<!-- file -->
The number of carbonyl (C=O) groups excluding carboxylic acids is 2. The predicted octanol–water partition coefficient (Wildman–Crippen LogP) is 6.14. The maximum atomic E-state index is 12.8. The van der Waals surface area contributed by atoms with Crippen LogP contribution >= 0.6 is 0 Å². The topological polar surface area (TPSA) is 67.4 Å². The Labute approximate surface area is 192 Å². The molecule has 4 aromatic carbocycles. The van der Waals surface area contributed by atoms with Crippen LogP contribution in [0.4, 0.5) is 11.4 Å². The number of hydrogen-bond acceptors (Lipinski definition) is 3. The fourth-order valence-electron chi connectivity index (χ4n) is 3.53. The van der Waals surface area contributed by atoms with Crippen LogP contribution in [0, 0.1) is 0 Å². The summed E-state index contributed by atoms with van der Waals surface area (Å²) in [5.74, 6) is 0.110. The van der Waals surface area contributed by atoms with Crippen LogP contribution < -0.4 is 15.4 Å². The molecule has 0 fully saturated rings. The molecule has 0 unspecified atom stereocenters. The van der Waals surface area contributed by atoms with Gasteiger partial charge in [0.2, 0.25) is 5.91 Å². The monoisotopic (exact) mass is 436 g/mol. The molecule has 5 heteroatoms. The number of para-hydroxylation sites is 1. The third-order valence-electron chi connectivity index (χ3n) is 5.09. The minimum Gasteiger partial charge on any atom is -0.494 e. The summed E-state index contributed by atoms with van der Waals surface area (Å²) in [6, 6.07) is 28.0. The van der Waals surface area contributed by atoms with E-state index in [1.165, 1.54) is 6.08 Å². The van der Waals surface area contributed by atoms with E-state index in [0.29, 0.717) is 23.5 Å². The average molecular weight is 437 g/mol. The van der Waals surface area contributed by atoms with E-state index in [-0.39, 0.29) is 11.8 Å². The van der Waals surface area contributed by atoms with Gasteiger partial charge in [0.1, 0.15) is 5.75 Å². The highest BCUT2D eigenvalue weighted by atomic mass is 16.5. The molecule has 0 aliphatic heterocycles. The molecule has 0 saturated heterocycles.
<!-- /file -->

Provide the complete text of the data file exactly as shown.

The number of carbonyl (C=O) groups excluding carboxylic acids is 2. The predicted octanol–water partition coefficient (Wildman–Crippen LogP) is 6.14. The maximum atomic E-state index is 12.8. The van der Waals surface area contributed by atoms with Crippen LogP contribution >= 0.6 is 0 Å². The topological polar surface area (TPSA) is 67.4 Å². The Labute approximate surface area is 192 Å². The molecule has 4 aromatic carbocycles. The van der Waals surface area contributed by atoms with Crippen LogP contribution in [0.4, 0.5) is 11.4 Å². The number of hydrogen-bond acceptors (Lipinski definition) is 3. The fourth-order valence-electron chi connectivity index (χ4n) is 3.53. The van der Waals surface area contributed by atoms with Crippen LogP contribution in [0, 0.1) is 0 Å². The summed E-state index contributed by atoms with van der Waals surface area (Å²) in [5.74, 6) is 0.110. The van der Waals surface area contributed by atoms with Crippen LogP contribution < -0.4 is 15.4 Å². The molecule has 0 fully saturated rings. The molecule has 0 unspecified atom stereocenters. The van der Waals surface area contributed by atoms with Gasteiger partial charge in [0.2, 0.25) is 5.91 Å². The monoisotopic (exact) mass is 436 g/mol. The molecule has 5 heteroatoms. The number of para-hydroxylation sites is 1. The third-order valence-electron chi connectivity index (χ3n) is 5.09. The minimum Gasteiger partial charge on any atom is -0.494 e. The summed E-state index contributed by atoms with van der Waals surface area (Å²) in [6, 6.07) is 28.0. The van der Waals surface area contributed by atoms with E-state index in [1.165, 1.54) is 6.08 Å². The van der Waals surface area contributed by atoms with E-state index in [0.29, 0.717) is 23.5 Å². The average molecular weight is 437 g/mol. The van der Waals surface area contributed by atoms with E-state index in [-0.39, 0.29) is 11.8 Å². The van der Waals surface area contributed by atoms with Gasteiger partial charge in [0.1, 0.15) is 5.75 Å². The highest BCUT2D eigenvalue weighted by atomic mass is 16.5. The molecule has 0 aliphatic heterocycles. The molecule has 0 saturated heterocycles.